Stress is your body’s response to increased tension. Stress is normal: you need stress to accept challenges, to concentrate on doing a difficult task, and to make important decisions. Hence, stress is necessary at work.

But too much stress at work can be harmful to your health, because it unduly increases your production of hormone epinephrine, and thus wearing out your hormonal glands. Chronic stress can cause your body to undergo long-term physiological reactions, resulting in depletion of vital nutrients, including DHEA (a hormone critical to anti-aging and longevity).

Stress at work is one of the main reasons for taking sick leave.

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One of the causes of stress at work is a demanding workload with unrealistic deadlines to meet. Time stress is a critical factor in creating stress at work.

In contrast, not having enough work may also be stressful. If an employee works in an unstimulating work environment, he or she may have concern of redundancy or the possibility of loss of employment. This concern is real enough to be stressful.

Frustration at work is another cause of stress. Frustration can result from being passed off in promotion, or unsatisfactory work environment, such as crowded working conditions or a dangerous work place. In addition, interpersonal problems, such as competitiveness at work, frequent confrontation with the public, or resentment from co-workers can contribute to work stress.

Relocation can be work stress in that it involves selling the house, changing schools for children, and the hassles of moving.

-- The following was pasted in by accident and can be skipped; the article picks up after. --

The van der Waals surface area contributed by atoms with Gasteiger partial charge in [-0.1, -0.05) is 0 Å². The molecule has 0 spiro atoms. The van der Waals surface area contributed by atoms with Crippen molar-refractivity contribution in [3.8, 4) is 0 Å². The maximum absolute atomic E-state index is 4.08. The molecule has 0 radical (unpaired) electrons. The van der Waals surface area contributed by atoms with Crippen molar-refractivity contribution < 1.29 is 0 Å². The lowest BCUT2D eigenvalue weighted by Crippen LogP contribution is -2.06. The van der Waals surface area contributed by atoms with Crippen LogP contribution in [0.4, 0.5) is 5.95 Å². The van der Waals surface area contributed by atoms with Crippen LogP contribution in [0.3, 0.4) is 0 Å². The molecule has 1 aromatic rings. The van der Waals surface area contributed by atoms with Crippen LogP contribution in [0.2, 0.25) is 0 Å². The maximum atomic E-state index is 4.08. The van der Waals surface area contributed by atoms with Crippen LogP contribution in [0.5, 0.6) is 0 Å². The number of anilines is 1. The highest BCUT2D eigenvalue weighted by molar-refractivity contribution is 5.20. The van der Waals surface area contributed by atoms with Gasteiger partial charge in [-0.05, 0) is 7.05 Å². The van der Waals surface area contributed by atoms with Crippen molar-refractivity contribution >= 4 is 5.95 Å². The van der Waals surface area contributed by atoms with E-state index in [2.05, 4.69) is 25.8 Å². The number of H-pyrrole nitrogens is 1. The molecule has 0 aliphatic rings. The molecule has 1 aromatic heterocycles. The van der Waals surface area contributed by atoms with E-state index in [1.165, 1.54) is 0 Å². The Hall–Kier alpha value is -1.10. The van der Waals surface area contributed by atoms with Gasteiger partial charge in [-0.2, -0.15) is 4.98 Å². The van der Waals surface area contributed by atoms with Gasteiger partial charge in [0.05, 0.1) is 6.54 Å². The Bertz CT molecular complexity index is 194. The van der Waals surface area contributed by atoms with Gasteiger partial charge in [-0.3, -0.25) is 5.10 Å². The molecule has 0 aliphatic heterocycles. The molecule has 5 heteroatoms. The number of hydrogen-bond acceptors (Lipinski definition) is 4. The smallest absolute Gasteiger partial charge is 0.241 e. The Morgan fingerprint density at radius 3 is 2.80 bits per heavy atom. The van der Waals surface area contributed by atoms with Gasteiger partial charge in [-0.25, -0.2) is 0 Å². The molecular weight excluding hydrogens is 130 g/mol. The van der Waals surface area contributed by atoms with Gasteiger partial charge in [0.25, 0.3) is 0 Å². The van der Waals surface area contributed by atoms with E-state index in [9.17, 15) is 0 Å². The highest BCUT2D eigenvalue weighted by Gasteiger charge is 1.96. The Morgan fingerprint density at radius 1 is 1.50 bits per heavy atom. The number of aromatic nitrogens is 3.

Sexual harassment may be a stressful situation for women at work. Sexual harassment is a form of sex discrimination in employment.

A passive solution to deal with work stress is to find a new job. Unfortunately, this may not be a long-term solution. As a matter of fact, you might be jumping from the frying pan into the fire. The long-term solution is learning to cope with work stress.

If there is too much workload, it is important to delegate your work to others, especially your subordinates — even if you are a workaholic. Learn to prioritize your work and set realistic goals for yourself as well as for your subordinates.

If your supervisor is always dumping too much work on you, keep a diary or daily journal to document your workload, and make a formal complaint to the higher authority, especially if the extra workload is not within your job description. Remember, you have the right to decline any unrealistic demands on you.

In any work environment, it is important to take breaks every now and then, and learn to relax, such as stretching your body, or taking some deep breaths.

No matter what the workload is, good time management is an effective way to deal with time stress. A daily planner helps you see your work in perspective and transfer uncompleted tasks to the next day or the following week. Learn to divide large projects into smaller ones, and reward yourself when you have completed one.

Regarding sexual harassment, remember you are protected by the Equal Employment Opportunity Commission (EEOC). If you deem you have been sexually harassed, do not engage in any sexual harassment, so as not to be held legally responsible for the act or behavior of your co-worker. You may want to confront the harasser in order to stop the stress-inducing behavior. Record the unwelcome behavior in detail with dates, as well as the names of witnesses to the harassment. If the harassment persists, submit a written complaint to the Office of Inclusion, Diversity and Equal Opportunity Compliance.

Work stress is detrimental to your health. Many individuals bring home their work stress, and thus creating a stressful home environment. Stress can be a vicious cycle, unless something is done to stop the stress. Do not let work stress become your distress in life.

About Author: For more information on the wisdom of healthy living, go to Stephen Lau’s website: The Art of Living Well. Stephen Lau is a writer and researcher with books and websites on health, Chinese healing, mental depression, eating disorders, golf, and money matters. For more information on dealing with anger and stress, visit his web page: Anger and Stress Management []. Copyright (c) 2010 Stephen Lau

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